One question about British politics in 2018 dwarfs all others. By the end of the year, will the UK be heading irrevocably toward Brexit—or will parliament and Britain’s voters have the chance to think again?

Peter Kellner
Kellner is a visiting scholar at Carnegie Europe, where his research focuses on Brexit, populism, and electoral democracy.
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Spoiler alert: this blog will give no firm answer. What I can do is sketch out the circumstances that might lead to the UK staying in the European Union after all.

The first point to make is that the UK parliament is unlikely to abandon Brexit without another public vote. Technically, the June 2016 referendum was advisory. Parliament would be within its constitutional rights to overturn it. Politically, however, that is a nonstarter. Even those of us who wish the 2016 referendum had never happened—and, indeed, prefer representative democracy to referendums in all circumstances—acknowledge that the only way to secure public legitimacy for a Brexit U-turn is for the public to decide the issue once again.

There are two ways a new public vote could come about. One is a fresh general election, in which one or more parties campaign to stop Brexit; if a majority of newly elected MPs have told their constituents that they oppose Brexit, they will have a mandate to reverse the referendum.

The second way would be for parliament to call a second referendum. It would say, in effect: “the position is different from what it was in June 2016. We have a clearer idea of what Brexit would mean. Some of the things said by both sides almost two years ago have turned out not to be true. It is right and proper for voters to think again and decide the matter.” The point was put rather well by a prominent politician five years ago: “If a democracy cannot change its mind, it ceases to be a democracy.” The author of that remark was David Davis—then a backbench MP, but now the UK’s chief Brexit negotiator.

Which is more likely? I would put money, though not much, on a referendum rather than a fresh general election. Here’s why. Until 2010, the decision to call an election was down to the prime minister alone. It became standard practice for the prime minister to consult the cabinet—but there was no need to consult parliament. Since 2011, the power to call an early election has been vested in parliament, not the prime minister. (Last year, Theresa May allowed a record seven weeks between announcing her wish to call an election and polling day itself. This is because she needed to allow time for MPs to debate and vote on the matter.)

So an early election requires the consent of a majority of MPs. It is hard to imagine the circumstances in which this would be granted. The context for such a decision would be a breakdown in the Brexit negotiations in Brussels or a punitive deal that most MPs dislike. Theresa May’s authority would be gravely weakened. The Conservatives would probably have slumped in the polls. An early election might well see Jeremy Corbyn becoming prime minister at the head of a Labour government. This prospect will not appeal to Tory MPs, whatever their views of Europe—nor would it appeal to the Democratic Unionist (DUP) parliamentarians from Northern Ireland, whose votes Mrs. May needs to sustain her majority in the House of Commons. The DUP MPs hate Corbyn with a vengeance, regarding him as an ally of the IRA during the troubles from 1969 to 1999.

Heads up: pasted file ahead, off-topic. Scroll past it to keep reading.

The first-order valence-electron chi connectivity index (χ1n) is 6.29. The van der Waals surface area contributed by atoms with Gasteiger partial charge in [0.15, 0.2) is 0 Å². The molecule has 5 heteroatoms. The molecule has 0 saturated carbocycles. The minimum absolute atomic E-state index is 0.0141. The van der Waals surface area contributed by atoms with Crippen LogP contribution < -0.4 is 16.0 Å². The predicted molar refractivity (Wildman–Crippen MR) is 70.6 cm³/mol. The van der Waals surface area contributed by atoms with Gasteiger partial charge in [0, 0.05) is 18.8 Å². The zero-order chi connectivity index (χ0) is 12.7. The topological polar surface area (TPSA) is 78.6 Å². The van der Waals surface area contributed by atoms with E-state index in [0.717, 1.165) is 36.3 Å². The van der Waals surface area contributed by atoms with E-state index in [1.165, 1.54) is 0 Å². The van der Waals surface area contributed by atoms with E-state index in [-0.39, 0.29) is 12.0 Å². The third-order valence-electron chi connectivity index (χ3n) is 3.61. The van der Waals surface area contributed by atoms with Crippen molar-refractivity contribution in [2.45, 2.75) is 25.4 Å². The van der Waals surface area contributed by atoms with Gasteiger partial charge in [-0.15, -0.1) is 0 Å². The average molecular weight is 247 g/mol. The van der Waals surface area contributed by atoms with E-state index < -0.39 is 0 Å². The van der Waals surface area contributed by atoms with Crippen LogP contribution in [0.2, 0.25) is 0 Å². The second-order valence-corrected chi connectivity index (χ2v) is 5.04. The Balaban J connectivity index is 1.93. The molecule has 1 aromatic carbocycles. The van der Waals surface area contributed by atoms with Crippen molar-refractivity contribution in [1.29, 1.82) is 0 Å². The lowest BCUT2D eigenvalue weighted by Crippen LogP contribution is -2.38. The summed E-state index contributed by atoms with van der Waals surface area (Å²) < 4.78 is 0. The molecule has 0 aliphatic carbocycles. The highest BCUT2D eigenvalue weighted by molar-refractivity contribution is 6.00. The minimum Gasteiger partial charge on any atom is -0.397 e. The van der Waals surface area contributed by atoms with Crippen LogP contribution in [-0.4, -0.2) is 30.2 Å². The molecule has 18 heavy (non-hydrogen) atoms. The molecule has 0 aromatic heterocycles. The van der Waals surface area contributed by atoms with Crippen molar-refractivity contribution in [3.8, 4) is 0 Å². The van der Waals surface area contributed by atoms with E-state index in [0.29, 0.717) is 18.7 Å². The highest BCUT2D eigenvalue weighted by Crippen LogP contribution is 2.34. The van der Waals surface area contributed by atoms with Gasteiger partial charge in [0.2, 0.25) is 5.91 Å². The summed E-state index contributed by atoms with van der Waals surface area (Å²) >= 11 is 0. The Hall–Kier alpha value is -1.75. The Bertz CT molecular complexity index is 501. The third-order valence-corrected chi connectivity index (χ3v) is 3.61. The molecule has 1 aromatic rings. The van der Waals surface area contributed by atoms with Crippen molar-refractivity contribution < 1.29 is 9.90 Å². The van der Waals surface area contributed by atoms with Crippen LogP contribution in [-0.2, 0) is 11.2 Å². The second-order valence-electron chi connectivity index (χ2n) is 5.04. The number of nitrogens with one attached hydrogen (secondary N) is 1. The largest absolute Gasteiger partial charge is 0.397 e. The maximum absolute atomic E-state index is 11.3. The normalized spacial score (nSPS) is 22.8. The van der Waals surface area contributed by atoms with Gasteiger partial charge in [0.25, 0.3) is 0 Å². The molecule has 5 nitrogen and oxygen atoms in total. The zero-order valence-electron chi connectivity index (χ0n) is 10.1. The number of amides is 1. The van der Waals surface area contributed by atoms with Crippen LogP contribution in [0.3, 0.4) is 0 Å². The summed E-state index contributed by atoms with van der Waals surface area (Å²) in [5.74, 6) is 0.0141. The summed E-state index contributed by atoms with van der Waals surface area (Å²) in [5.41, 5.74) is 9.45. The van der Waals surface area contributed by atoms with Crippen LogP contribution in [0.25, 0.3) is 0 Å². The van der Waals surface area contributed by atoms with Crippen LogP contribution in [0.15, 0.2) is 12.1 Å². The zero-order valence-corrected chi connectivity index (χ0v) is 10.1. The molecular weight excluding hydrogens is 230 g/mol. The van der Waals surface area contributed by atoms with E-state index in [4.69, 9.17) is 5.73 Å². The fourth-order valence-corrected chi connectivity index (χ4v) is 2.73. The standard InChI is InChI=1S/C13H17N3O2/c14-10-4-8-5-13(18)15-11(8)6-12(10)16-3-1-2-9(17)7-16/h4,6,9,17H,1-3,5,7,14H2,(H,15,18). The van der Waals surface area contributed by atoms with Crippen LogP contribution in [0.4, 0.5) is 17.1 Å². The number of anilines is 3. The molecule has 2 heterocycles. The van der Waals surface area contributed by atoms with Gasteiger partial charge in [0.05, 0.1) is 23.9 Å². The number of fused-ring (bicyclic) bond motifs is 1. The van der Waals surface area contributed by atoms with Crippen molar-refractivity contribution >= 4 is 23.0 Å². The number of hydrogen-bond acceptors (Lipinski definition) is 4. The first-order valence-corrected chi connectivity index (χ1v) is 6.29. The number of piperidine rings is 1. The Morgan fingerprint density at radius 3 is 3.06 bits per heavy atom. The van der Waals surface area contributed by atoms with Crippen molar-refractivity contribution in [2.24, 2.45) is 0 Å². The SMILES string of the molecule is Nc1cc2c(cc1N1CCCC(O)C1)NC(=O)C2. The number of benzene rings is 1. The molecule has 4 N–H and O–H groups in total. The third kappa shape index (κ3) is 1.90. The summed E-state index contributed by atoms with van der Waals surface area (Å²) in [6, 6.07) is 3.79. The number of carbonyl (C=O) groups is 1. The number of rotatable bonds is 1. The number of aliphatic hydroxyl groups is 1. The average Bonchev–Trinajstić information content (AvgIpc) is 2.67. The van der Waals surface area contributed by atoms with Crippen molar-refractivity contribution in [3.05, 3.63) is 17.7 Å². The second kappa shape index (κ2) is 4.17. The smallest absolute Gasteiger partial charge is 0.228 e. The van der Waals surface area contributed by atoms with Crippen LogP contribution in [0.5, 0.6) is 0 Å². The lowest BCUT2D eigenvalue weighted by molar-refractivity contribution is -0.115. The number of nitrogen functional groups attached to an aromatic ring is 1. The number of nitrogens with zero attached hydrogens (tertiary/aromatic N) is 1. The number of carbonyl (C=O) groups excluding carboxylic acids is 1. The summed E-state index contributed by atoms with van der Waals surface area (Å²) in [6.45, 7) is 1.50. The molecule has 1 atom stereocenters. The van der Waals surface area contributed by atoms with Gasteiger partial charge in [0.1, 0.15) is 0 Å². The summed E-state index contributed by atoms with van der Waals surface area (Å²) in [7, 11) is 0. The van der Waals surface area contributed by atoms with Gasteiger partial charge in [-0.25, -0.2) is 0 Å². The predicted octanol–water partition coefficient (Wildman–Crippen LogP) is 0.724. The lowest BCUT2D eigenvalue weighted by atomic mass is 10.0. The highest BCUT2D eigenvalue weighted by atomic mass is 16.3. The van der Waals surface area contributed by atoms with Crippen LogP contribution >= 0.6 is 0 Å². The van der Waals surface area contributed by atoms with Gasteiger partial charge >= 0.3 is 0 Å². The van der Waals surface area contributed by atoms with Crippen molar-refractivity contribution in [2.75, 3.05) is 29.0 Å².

More likely is that the current government will limp on, but enough Conservative MPs will side with parliamentarians from other parties to insist on a new referendum. This would deny Corbyn the early chance to become prime minister, and also give the Conservatives some hope of recovering the support of the electorate.

What, though, are prospects of reaching the point where the only way forward would be a fresh public vote of some kind? I doubt the issue will arise if the UK concludes a deal with the EU that looks fairly sensible on both sides. Under this scenario, such tricky matters as the Irish border, the future role of the European Court of Justice in British life, and the relationship of the UK to the single market and customs union would all have been settled. If that is what happens, then Brexit is all but certain to go ahead in March next year.

A fresh public vote will happen if and only if two things occur: first, the Brexit negotiations would have to fail or produce an outcome that is plainly bad for Britain; second, a significant number of people who voted Leave in 2016 would have to react to this outcome by changing their minds.

Recent polls suggest a small amount of “buyer’s remorse.” The latest YouGov survey for The Times finds that slightly more people think they were wrong to vote to leave the EU (46 percent) than think they were right (42 percent.) YouGov has produced a run of figures since September showing similar results.

This suggests a statistically significant shift in the public mood, from the 52 to 48 percent referendum result to leave the EU—but only a small shift. The dial would have to move a lot further for MPs to feel public pressure to call another vote. (Two other recent polls, by BMG Research and ComRes have produced bigger leads for Remain; but these look like outliers to me, rather than firm evidence of a big shift in public attitudes.)

All in all, the saga of British politics in 2018 looks like becoming an infernal triangle, with the negotiations, the public mood, and the decisions of MPs interacting with each other. The outcome of each is hard to predict and the way they interact even more so.